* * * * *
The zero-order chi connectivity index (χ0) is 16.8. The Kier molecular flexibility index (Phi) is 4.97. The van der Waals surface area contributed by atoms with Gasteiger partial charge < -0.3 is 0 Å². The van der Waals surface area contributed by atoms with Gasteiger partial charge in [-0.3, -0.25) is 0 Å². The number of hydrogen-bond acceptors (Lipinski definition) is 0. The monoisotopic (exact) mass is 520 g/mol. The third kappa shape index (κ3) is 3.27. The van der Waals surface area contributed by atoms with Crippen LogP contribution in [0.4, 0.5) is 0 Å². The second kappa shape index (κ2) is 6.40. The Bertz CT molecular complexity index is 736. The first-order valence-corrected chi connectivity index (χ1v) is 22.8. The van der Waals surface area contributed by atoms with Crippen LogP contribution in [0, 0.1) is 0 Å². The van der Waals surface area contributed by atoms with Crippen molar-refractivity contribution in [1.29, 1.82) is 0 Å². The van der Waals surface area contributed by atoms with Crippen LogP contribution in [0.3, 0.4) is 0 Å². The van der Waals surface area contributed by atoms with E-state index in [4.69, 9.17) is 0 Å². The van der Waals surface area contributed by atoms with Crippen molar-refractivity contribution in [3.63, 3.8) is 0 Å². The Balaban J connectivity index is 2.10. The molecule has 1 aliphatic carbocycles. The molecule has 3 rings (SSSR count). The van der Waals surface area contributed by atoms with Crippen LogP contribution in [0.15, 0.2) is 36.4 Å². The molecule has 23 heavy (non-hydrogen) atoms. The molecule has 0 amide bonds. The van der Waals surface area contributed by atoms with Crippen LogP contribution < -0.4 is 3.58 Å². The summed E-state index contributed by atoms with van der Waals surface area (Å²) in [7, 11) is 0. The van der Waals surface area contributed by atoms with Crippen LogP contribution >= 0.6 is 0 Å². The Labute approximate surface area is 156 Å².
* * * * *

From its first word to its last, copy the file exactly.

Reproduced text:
The zero-order chi connectivity index (χ0) is 16.8. The Kier molecular flexibility index (Phi) is 4.97. The van der Waals surface area contributed by atoms with Gasteiger partial charge < -0.3 is 0 Å². The van der Waals surface area contributed by atoms with Gasteiger partial charge in [-0.3, -0.25) is 0 Å². The number of hydrogen-bond acceptors (Lipinski definition) is 0. The monoisotopic (exact) mass is 520 g/mol. The third kappa shape index (κ3) is 3.27. The van der Waals surface area contributed by atoms with Crippen LogP contribution in [0.4, 0.5) is 0 Å². The second kappa shape index (κ2) is 6.40. The Bertz CT molecular complexity index is 736. The first-order valence-corrected chi connectivity index (χ1v) is 22.8. The van der Waals surface area contributed by atoms with Crippen LogP contribution in [0, 0.1) is 0 Å². The van der Waals surface area contributed by atoms with Crippen molar-refractivity contribution in [1.29, 1.82) is 0 Å². The van der Waals surface area contributed by atoms with Crippen LogP contribution in [0.3, 0.4) is 0 Å². The van der Waals surface area contributed by atoms with E-state index in [4.69, 9.17) is 0 Å². The van der Waals surface area contributed by atoms with Crippen molar-refractivity contribution in [3.63, 3.8) is 0 Å². The Balaban J connectivity index is 2.10. The molecule has 1 aliphatic carbocycles. The molecule has 3 rings (SSSR count). The van der Waals surface area contributed by atoms with Crippen LogP contribution in [0.15, 0.2) is 36.4 Å². The molecule has 23 heavy (non-hydrogen) atoms. The molecule has 0 amide bonds. The van der Waals surface area contributed by atoms with Crippen LogP contribution < -0.4 is 3.58 Å². The summed E-state index contributed by atoms with van der Waals surface area (Å²) in [7, 11) is 0. The van der Waals surface area contributed by atoms with Crippen LogP contribution >= 0.6 is 0 Å². The Labute approximate surface area is 156 Å².